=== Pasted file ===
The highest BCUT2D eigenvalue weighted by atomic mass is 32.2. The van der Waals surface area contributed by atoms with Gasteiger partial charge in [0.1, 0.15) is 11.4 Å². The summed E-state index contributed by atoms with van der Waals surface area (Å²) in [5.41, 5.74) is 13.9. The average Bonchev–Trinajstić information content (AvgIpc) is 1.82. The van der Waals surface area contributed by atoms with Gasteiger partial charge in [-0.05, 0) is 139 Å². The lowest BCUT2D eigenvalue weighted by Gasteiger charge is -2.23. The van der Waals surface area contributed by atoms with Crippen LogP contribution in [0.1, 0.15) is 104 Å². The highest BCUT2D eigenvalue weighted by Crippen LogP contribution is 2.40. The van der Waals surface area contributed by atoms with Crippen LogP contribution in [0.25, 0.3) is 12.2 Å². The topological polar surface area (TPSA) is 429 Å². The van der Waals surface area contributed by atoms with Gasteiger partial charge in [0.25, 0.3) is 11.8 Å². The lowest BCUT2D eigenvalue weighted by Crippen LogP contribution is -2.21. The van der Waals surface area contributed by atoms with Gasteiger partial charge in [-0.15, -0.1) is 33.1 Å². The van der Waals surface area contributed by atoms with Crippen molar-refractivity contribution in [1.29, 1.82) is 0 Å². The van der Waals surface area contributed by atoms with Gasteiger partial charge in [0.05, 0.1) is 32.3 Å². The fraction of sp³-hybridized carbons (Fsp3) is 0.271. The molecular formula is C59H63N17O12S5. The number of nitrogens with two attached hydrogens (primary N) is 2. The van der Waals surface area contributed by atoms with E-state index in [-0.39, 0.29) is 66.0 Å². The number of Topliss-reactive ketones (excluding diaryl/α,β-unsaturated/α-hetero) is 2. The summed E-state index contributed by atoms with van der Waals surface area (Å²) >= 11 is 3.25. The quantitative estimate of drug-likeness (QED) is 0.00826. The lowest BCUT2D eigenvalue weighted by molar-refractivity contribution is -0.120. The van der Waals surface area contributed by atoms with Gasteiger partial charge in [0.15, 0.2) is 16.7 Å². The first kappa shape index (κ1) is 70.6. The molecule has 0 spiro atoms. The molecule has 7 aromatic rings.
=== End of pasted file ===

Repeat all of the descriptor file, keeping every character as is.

The highest BCUT2D eigenvalue weighted by atomic mass is 32.2. The van der Waals surface area contributed by atoms with Gasteiger partial charge in [0.1, 0.15) is 11.4 Å². The summed E-state index contributed by atoms with van der Waals surface area (Å²) in [5.41, 5.74) is 13.9. The average Bonchev–Trinajstić information content (AvgIpc) is 1.82. The van der Waals surface area contributed by atoms with Gasteiger partial charge in [-0.05, 0) is 139 Å². The lowest BCUT2D eigenvalue weighted by Gasteiger charge is -2.23. The van der Waals surface area contributed by atoms with Crippen LogP contribution in [0.1, 0.15) is 104 Å². The highest BCUT2D eigenvalue weighted by Crippen LogP contribution is 2.40. The van der Waals surface area contributed by atoms with Crippen LogP contribution in [0.25, 0.3) is 12.2 Å². The topological polar surface area (TPSA) is 429 Å². The van der Waals surface area contributed by atoms with Gasteiger partial charge in [0.25, 0.3) is 11.8 Å². The lowest BCUT2D eigenvalue weighted by Crippen LogP contribution is -2.21. The van der Waals surface area contributed by atoms with Gasteiger partial charge in [-0.15, -0.1) is 33.1 Å². The van der Waals surface area contributed by atoms with Crippen molar-refractivity contribution in [1.29, 1.82) is 0 Å². The van der Waals surface area contributed by atoms with Gasteiger partial charge in [0.05, 0.1) is 32.3 Å². The fraction of sp³-hybridized carbons (Fsp3) is 0.271. The molecular formula is C59H63N17O12S5. The number of nitrogens with two attached hydrogens (primary N) is 2. The van der Waals surface area contributed by atoms with E-state index in [-0.39, 0.29) is 66.0 Å². The number of Topliss-reactive ketones (excluding diaryl/α,β-unsaturated/α-hetero) is 2. The summed E-state index contributed by atoms with van der Waals surface area (Å²) >= 11 is 3.25. The quantitative estimate of drug-likeness (QED) is 0.00826. The lowest BCUT2D eigenvalue weighted by molar-refractivity contribution is -0.120. The van der Waals surface area contributed by atoms with Gasteiger partial charge in [0.15, 0.2) is 16.7 Å². The first kappa shape index (κ1) is 70.6. The molecule has 0 spiro atoms. The molecule has 7 aromatic rings.